The FC-I6 module already has the connections for daisy-chaining the 8×8 led matrices made on the breakout board therefore you only need to connect the VCC, GND, DIN, CLK and CS output pins to the Arduino as shown below.

### Power Considerations

The maximum power that the Arduino Uno can safely deliver when powered from USB is around 400 mA at 5 V. LED matrix displays have a fairly high current draw and can use up to 1A if the brightness is set to maximum.

Always use an external power supply for the display. Never connect more than four led matrices directly to the microcontroller and always keep the brightness less than 50% to avoid destroying the microcontroller’s voltage regulator.

## Controlling the 8×8 LED matrix using MAX7219 and Arduino.

There are two ways of using the MAX7219 chip to control LED matrix. One is using procedural programming to send the data bit by bit and the second way is to use previously written libraries for this chip.

Using libraries is easiest way to get the required result because there is no need of worrying about detailed programming. You only need to input the required data to be displayed on the LED matrix. I will give a demonstration of how to use both methods in the examples below;

## Using procedural programming

The example below is a demonstration of the code we can use to display a character on an 8×8 LED display.

```// set pin definition
int DIN_pin = 2;
int CLOCK_pin = 4;

byte max7219_REG_noop = 0x00;
byte max7219_REG_digit0 = 0x01;
byte max7219_REG_digit1 = 0x02;
byte max7219_REG_digit2 = 0x03;
byte max7219_REG_digit3 = 0x04;
byte max7219_REG_digit4 = 0x05;
byte max7219_REG_digit5 = 0x06;
byte max7219_REG_digit6 = 0x07;
byte max7219_REG_digit7 = 0x08;
byte max7219_REG_decodeMode = 0x09;
byte max7219_REG_intensity = 0x0a;
byte max7219_REG_scanLimit = 0x0b;
byte max7219_REG_shutdown = 0x0c;
byte max7219_REG_displayTest = 0x0f;

void SPI_SendByte(byte data) {// Emulate SPI interface
byte i = 8;
while(i > 0) {
// starting from Left
digitalWrite( CLOCK_pin, LOW);// Set clock synchronization
// pin to LOW
digitalWrite(DIN_pin, HIGH);// If corresponding bit is 1，
// output HIGH to DIN
}
else{
digitalWrite(DIN_pin, LOW);// If corresponding bit is 0，
// output LOW to DIN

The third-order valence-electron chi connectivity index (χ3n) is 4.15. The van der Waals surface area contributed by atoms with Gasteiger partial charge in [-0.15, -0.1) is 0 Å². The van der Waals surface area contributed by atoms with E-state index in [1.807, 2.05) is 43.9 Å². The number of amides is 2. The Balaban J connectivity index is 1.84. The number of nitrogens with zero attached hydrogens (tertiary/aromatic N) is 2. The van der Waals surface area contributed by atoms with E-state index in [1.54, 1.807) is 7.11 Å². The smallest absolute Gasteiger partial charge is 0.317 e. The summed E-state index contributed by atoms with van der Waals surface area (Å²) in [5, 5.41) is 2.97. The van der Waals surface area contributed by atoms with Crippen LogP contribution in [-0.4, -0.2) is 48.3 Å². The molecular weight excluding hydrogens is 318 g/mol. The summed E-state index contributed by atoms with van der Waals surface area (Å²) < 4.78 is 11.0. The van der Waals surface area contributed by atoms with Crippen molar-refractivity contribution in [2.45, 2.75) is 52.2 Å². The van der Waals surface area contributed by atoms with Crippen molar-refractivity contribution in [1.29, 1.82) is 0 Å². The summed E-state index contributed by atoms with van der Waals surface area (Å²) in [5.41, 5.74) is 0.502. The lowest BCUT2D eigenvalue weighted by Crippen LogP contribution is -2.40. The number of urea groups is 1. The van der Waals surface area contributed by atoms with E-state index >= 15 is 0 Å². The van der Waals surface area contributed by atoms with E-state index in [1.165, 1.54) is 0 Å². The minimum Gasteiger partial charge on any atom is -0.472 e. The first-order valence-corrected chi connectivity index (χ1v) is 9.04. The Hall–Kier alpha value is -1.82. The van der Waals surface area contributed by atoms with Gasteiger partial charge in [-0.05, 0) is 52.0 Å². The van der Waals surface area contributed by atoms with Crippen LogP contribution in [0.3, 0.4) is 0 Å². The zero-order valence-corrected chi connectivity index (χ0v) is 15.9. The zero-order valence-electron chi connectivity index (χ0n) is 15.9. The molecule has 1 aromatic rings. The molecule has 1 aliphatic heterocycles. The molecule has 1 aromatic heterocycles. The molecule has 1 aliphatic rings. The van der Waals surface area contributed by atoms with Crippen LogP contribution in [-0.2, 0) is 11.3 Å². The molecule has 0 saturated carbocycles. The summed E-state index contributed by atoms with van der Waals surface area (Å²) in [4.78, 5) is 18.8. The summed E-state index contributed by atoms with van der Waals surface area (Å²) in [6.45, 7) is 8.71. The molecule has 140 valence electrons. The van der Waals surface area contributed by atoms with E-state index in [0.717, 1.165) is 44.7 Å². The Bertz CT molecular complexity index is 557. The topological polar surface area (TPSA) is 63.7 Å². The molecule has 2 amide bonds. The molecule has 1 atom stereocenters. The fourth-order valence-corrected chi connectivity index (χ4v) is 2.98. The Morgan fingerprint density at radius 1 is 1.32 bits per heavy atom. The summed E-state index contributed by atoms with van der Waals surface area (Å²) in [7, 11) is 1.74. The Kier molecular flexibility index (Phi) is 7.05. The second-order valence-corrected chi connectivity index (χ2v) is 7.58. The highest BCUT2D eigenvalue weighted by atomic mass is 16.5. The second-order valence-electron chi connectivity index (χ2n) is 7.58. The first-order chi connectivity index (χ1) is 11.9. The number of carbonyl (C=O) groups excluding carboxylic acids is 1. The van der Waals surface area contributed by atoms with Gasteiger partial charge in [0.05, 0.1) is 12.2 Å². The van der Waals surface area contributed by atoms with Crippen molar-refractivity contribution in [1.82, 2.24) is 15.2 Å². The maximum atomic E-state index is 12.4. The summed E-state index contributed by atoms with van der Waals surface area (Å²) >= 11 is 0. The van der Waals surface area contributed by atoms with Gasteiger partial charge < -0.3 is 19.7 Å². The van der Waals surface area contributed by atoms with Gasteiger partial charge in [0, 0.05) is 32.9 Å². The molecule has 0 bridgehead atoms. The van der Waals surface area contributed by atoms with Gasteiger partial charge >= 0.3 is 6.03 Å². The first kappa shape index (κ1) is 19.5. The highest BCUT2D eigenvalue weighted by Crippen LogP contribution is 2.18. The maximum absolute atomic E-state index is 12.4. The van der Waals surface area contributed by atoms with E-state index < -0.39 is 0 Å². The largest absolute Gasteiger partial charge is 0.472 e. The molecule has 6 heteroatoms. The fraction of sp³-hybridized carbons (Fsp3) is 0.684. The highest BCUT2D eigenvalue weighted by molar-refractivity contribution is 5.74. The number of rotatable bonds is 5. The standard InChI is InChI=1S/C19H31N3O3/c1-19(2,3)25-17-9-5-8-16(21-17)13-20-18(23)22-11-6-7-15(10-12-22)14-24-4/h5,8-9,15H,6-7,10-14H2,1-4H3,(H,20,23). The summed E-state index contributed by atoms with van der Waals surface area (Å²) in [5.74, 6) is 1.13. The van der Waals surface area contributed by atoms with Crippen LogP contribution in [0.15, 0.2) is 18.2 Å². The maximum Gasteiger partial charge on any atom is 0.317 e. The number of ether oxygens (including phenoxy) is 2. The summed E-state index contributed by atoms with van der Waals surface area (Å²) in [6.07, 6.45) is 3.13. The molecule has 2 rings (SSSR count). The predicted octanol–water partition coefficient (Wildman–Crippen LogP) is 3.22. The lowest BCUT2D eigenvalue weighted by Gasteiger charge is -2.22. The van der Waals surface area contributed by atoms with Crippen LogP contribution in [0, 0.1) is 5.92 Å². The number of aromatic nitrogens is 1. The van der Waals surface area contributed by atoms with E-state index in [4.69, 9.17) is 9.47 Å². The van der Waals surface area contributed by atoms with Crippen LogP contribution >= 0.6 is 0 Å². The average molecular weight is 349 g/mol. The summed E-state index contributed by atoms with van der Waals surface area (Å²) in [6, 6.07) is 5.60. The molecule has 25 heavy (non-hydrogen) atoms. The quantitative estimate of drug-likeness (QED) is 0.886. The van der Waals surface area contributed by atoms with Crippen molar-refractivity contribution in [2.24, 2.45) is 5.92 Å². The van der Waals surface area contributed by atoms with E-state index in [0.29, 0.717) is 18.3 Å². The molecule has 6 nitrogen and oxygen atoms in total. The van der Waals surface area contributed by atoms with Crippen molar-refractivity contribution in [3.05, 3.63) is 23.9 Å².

}
digitalWrite(CLOCK_pin, HIGH);// Set clock synchronization
// pin to HIGH
--i;// Move to next bit
}
}

// Control one MAX7219 module
void MAX7219_1Unit(byte reg_addr, byte reg_data) {

// Before sending data set the LOAD pin to LOW
// First, send the register address
// Next, send the data
SPI_SendByte(reg_data);
// After transmission, set the LOAD pin to HIGH
}

byte matrixData_8X8[8] = { // Matrix pattern

B00000000,// row 1, top to bottom
B01110110,
B10001001,
B10001001,
B10001001,
B10001001,
B01110110,
B00000000

};

void Draw (byte *LED_matrix) // Display data to LED matrix
{
MAX7219_1Unit(1, LED_matrix[0]);
MAX7219_1Unit(2, LED_matrix[1]);
MAX7219_1Unit(3, LED_matrix[2]);
MAX7219_1Unit(4, LED_matrix[3]);
MAX7219_1Unit(5, LED_matrix[4]);
MAX7219_1Unit(6, LED_matrix[5]);
MAX7219_1Unit(7, LED_matrix[6]);
MAX7219_1Unit(8, LED_matrix[7]);
}

void setup ( ) {
pinMode(DIN_pin, OUTPUT);
pinMode(CLOCK_pin, OUTPUT);

digitalWrite(CLOCK_pin, HIGH);

// Initialize MAX7219 registers
MAX7219_1Unit(max7219_REG_scanLimit, 0x07);// set to scan all row
// Disable decoding
MAX7219_1Unit(max7219_REG_decodeMode, 0x00);
// Not shutdown mode
MAX7219_1Unit(max7219_REG_shutdown, 0x01);
// Not test mode
MAX7219_1Unit(max7219_REG_displayTest, 0x00);

for(int i=1; i<=8; i++) {// Set all LED intensity to low
MAX7219_1Unit(i,0);
}

// Set LED intensity range: 0x00 ~ 0x0f
MAX7219_1Unit(max7219_REG_intensity, 0x0a);

delay(1000);
}

void loop () {
Draw(matrixData_8X8);
delay(500);
}

```

First, we need to send serial data to the chip bit by bit through the DIN pin by setting the clock for each sent bit. The chip stores the serial data in its registers until all data is received.

Once all data is received then we shift this serial data to the output by enabling CS pin which will light up the corresponding LEDs to display the result.

SPI_SendByte(byte data) function is used to emulate SPI interface, sending one byte of data.

MAX7219_1Unit(byte reg_addr, byte reg_data) function is used to write 16-bit data to the register of a single MAX7219 LED matrix module.

When data is ready to be sent via the DIN data line, the CLK line is set to HIGH and then LOW and the LOAD signal line is set to LOW prior to data transmission and then set to HIGH after data transmission is completed.

The matrixData_8x8[] byte array is used to store display data, 0 to turn LED off and 1 to turn LED on.

In the Draw() function, to draw image on the 8×8 LED matrix, it calls the MAX7219_1Unit() and turn the LEDs to on or off, one row at a time, to control 8 row of LEDs.

In the setup() function, in addition to initializing the I/O pin mode, it also initializes registers on the MAX7219 chip. Registers on the MAX7219 chip must be initialized in order to function properly.

In the loop() function, the Draw() function is called continuously, to display data to the LED matrix, with 500ms delay between each call.

## Displaying static and scrolling text on LED matrix using Libraries.

As you can observe from the example given above, writing the code for running the LED matrix from scratch is rather challenging and may not be advisable for people who want to use the matrix but are not good with programming.

This is where the use of already written libraries comes in handy!